County considers bill on military

Employees called to duty would get pay, benefits

January 21, 2003|By Laura Barnhardt | Laura Barnhardt,SUN STAFF

With a possible war against Iraq looming, Baltimore County Council members are considering offering full pay and health benefits for employees called into active military duty for two years.

The proposal, introduced last month by Councilman John Olszewski Sr., would also offer county employees assurance that they will have their jobs with the government when they return home from service.

Council members are expected to vote on the measure at their meeting tonight.

After the Sept. 11 terrorist attacks, the county continued to pay the salaries and health and life insurance premiums for employees called into military duty. But the compensation expired last month.

County Executive James T. Smith Jr. asked the council to consider amending the county's leave policy so that the county could continue offering the benefits until Dec. 31 next year.

About 150 Baltimore County employees are military reservists or National Guard members, said Elise Armacost, a county spokeswoman. Twenty-three of them are in active service now.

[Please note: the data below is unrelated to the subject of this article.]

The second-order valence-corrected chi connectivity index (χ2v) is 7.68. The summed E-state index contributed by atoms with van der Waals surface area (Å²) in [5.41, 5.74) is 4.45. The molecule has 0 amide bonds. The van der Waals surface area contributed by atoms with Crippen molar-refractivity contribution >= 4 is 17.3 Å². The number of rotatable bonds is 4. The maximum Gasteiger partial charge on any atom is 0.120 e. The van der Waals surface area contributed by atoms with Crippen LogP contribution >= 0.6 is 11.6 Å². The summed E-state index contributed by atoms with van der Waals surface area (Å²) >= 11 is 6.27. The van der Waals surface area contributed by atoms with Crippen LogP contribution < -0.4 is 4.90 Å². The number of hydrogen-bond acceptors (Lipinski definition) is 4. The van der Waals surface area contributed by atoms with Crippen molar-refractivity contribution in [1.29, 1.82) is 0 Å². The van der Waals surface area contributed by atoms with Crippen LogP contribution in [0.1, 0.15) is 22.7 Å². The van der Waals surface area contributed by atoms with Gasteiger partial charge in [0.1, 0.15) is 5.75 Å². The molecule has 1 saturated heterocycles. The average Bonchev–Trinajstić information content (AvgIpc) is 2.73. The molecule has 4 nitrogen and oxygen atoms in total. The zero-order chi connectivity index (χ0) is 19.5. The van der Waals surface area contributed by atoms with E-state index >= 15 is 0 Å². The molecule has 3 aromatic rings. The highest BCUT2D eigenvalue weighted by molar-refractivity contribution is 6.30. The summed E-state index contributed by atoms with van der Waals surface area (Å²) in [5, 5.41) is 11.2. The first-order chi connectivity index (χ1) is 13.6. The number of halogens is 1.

Michael K. Day Sr., president of the Baltimore County Professional Fire Fighters Association said it was important to offer tangible support.

"It is the correct, proper and patriotic thing to do," he said. "They should be protected while they're protecting us."

When National Guard and military reserve units were first activated after the Sept. 11 attacks, state and local governments responded by assuring those called to duty that the government would cover the cost of health insurance premiums until they returned home.

For hundreds of government employees, that meant their families could keep pediatricians and family doctors, rather than having to transfer into the military medical system.

Some private corporations also offered to pay health insurance premiums for their employees.

Northrop Grumman, a defense contractor with 16,400 employees in Maryland, Washington and Northern Virginia, paid reservists whatever portion of their salary wasn't covered by the military.

Federal law also helps protect the jobs of military personnel when they are called to duty by requiring employers to offer them up to five years of unpaid leave.

Council President Kevin B. Kamenetz said he is confident the bill will pass.

"We don't want them to be penalized for their service to our country," he said.

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